“You can make a case that Dell and EMC/VMware are on that list, but these five are the big dogs with $100 billion revenues and/or market valuations. The data center stacks are integrating, and big companies are aggressively acquiring to integrate stacks because they can’t innovate (in house) fast enough.”
Cisco has quite an appetite for acquisitions, and clearly that’s always been part of its growth strategy, Vellante said. “Cisco also wants/needs to diversify; Oracle, on the other hand, sort of fell into this position which in my view occurred as a defensive play,” Vellante said.
“Specifically, there was no way Oracle was going to let Java get into the hands of IBM or any other competitor, because Oracle software is developed in Java,” Vellante said. “Ellison has always seen the value of integrated hardware and software (e.g. Apple), and I think saw this as an opportunity to continue to play with the big guns in the industry.”
Is this potential IT oligopoly good or bad for business overall?
“In some respects, it marks the beginning of a long, slow consolidation period,” Vellante said. “I think it can be bad for innovation, but good for stability. Customers like stability, so that’s good, but growth requires innovation.”
Room at the Top for a Big Four?
Hill said he believes there’s room for more large, full-service systems vendors at the top.
“Even though the IT infrastructure pool as a whole is much larger than the database management systems and networking pools, it is still quite large,” Hill said. “The resulting even fiercer competition that would result would be good for customers, from both a cost perspective and the chance to benefit from the innovation that the companies would have to accelerate.”
However, customers would have to face a much more complex decision-making process and the vendor that can hold a conversation at the highest executive levels and effectively communicate its value proposition is likely to be the winner, Hill said.
“It is too early to handicap the winners and losers right now. Moreover, even though it is not a ‘systems’ vendor EMC has a broad reach in information infrastructure and has to be considered a player in the horse race,” Hill said.
Would having four IT systems behemoths be a boost to the IT industry, or would four companies the scale and scope of HP and IBM be too many — such that somebody is doomed to fail?
“I’ve always thought that healthy competition has been at the heart if the IT industry’s historic vibrancy,” King of Pund-IT said. “The industry has matured rapidly, resulting in a certain stodginess among some (though not all) of the traditional larger players. Overall, I believe the additional competition should help keep everyone honest. If the future really is in cloud and ‘smarter planet’ computing, the market should be big enough for everyone.”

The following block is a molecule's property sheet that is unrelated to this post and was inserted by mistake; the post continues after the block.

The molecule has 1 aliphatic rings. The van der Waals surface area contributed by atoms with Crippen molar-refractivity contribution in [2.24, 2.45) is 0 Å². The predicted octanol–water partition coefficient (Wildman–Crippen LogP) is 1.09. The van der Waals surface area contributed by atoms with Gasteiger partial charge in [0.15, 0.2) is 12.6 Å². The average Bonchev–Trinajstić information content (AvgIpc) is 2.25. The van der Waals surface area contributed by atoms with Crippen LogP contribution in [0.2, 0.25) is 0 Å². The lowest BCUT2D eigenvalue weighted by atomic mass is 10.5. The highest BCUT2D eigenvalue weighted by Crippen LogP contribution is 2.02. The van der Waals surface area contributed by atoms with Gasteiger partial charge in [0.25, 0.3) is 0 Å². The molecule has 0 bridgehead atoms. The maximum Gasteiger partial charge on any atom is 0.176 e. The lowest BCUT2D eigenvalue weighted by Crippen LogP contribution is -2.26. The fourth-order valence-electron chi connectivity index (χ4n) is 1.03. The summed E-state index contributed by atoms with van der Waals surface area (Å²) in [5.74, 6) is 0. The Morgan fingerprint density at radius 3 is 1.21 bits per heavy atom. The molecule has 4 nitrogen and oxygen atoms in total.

As far as failure goes, both Oracle and Cisco are playing out of their traditional comfort zones, King said.
“However, I’d say that Oracle has had more trouble that Cisco in managing its myriad acquisitions. The company’s bitten off a big piece with Sun Microsystems. Whether they digest it successfully or choke in the process in still playing out.”
Mark Peters of Enterprise Strategy Group said he isn’t particularly worried that having a large portion of the IT vendoring in the world done by a handful of companies is necessarily a bad thing.
“Let’s say we do end up with four behemoths? That could be good for the industry (and innovation and consumers) even if one is doomed to fail!” Peters said. “Plus, they each do things differently: There’s the acquire route, the R&D route, the partner route, et cetera, so smaller organizations are not necessarily ruled out.
“By the way, don’t forget Dell in your market equation, and even the possibilities from smaller organizations such as EMC with its VMware, that aspires to be ‘IT central’ and can be a force. Interestingly companies like Microsoft often get mentions for strategic importance and could easily partake in an infrastructure play.
“And there’s always the surprises, too (such as Google).”